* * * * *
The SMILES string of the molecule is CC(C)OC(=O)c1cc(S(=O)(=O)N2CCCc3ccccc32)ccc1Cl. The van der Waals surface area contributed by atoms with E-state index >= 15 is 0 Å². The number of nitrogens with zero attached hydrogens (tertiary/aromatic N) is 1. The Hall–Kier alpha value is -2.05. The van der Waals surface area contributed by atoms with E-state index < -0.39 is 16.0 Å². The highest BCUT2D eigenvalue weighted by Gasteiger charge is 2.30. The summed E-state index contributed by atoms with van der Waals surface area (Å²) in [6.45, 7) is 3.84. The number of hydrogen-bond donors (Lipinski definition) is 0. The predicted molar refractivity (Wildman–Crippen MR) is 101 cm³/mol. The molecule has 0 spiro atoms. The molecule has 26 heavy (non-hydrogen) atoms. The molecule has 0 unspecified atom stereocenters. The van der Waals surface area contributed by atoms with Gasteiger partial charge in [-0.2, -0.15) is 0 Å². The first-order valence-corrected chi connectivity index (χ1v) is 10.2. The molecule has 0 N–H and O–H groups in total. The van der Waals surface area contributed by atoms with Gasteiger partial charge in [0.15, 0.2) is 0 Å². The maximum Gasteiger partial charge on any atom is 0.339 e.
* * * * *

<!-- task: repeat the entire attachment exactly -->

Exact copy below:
The SMILES string of the molecule is CC(C)OC(=O)c1cc(S(=O)(=O)N2CCCc3ccccc32)ccc1Cl. The van der Waals surface area contributed by atoms with E-state index >= 15 is 0 Å². The number of nitrogens with zero attached hydrogens (tertiary/aromatic N) is 1. The Hall–Kier alpha value is -2.05. The van der Waals surface area contributed by atoms with E-state index < -0.39 is 16.0 Å². The highest BCUT2D eigenvalue weighted by Gasteiger charge is 2.30. The summed E-state index contributed by atoms with van der Waals surface area (Å²) in [6.45, 7) is 3.84. The number of hydrogen-bond donors (Lipinski definition) is 0. The predicted molar refractivity (Wildman–Crippen MR) is 101 cm³/mol. The molecule has 0 spiro atoms. The molecule has 26 heavy (non-hydrogen) atoms. The molecule has 0 unspecified atom stereocenters. The van der Waals surface area contributed by atoms with Gasteiger partial charge in [-0.2, -0.15) is 0 Å². The first-order valence-corrected chi connectivity index (χ1v) is 10.2. The molecule has 0 N–H and O–H groups in total. The van der Waals surface area contributed by atoms with Gasteiger partial charge in [0.15, 0.2) is 0 Å². The maximum Gasteiger partial charge on any atom is 0.339 e.